Campaign: Prostate cancer charter wins MP support - Public Affairs

Campaign: Prostate Cancer Charter for Action Client: GUS Charitable Trust PR team: AS Biss & Co Timescale: Ongoing from January 2003 Budget: £225,000

At the end of 2002, GUS Charitable Trust - the body that channels donations from the group's retailers Argos, Burberry and Homebase and its data specialist Experian - brought together organisations involved with prostate cancer to establish the Prostate Cancer Charter for Action. This would enable the trust to speak to the Government with a single, representative voice. It hired AS Biss & Co to harness the interests and expertise of patient groups, cancer charities and healthcare professionals.

Objectives

To increase political focus on prostate cancer and position the Prostate Cancer Charter for Action as a respected and expert campaigning group among opinion-former audiences.

To achieve action on the charter's five main arguments, which called for improved transparency, public awareness, patient care, resources and partnership. To establish an advisory group on prostate cancer, bringing together experts in the field.

Strategy and Plan

The charter launched in January 2003 with an event at the Houses of Parliament.

This was attended by then public health minister Hazel Blears, along with representatives from the main opposition parties.

AS Biss then instigated a lobbying campaign to increase political support for the charter and its objectives in an effort to apply pressure on the Department of Health (DoH).

Activities included behind-the-scenes liaison with the DoH and other stakeholders, such as the charter's 22 signatories and specialist clinicians.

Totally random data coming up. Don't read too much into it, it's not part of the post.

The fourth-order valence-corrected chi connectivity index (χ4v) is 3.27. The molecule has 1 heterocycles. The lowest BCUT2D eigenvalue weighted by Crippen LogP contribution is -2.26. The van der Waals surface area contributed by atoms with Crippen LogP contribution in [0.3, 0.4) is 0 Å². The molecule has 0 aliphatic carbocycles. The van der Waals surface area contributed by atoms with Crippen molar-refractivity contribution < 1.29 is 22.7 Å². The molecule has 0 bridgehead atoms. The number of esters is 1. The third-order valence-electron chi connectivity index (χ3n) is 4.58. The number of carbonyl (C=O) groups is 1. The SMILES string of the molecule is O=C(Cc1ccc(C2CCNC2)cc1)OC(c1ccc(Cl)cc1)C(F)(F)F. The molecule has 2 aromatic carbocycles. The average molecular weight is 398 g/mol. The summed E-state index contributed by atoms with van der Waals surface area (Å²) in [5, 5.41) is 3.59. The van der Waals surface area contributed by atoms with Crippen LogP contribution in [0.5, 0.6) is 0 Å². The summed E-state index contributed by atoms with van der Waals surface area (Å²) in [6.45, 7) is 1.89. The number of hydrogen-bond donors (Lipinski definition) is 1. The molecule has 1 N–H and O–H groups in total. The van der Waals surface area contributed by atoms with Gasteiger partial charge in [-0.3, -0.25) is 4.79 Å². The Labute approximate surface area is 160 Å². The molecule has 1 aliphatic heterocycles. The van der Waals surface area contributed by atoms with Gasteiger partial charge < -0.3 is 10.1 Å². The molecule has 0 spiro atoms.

In addition, the team met and briefed MPs and encouraged them to raise the political profile of prostate cancer through parliamentary debates, written questions and Early Day Motions.

Measurement and Evaluation

The charter has gained the support of more than 200 MPs, including Conservative health spokesman John Baron and Liberal Democrat health spokesman Lord Clement-Jones.

The level of parliamentary activity on prostate cancer in 2003/04 included debates in the Commons and Lords, five Early Day Motions - gaining 432 signatures - and 34 written questions.

The charter has received coverage in national and specialist media, including the Health Service Journal.

Results

The DoH has established the Prostate Cancer Advisory Group, comprising representatives from the voluntary sector and professionals, to help advise on, and develop, future policy.

The body received praise from Secretary of State for Health John Reid and has been replicated with groups focused on bowel and lung cancer. The charter has also secured £100,000 from the DoH to help establish a National Prostate Cancer website, as well as a provisional agreement for the department to continue its annual £4.2m of funding for research.

Dr Howard Stoate, chair of the All-Party Parliamentary Group on Men's Health, says that as a Labour MP and practising GP, one of his frustrations is witnessing charities fail to build on good work through collaboration.

'The charter has been exceptional because all the charities involved have worked closely together, campaigning in a professional and compelling way, which has grabbed attention and built a constituency of support for the cause,' he says.

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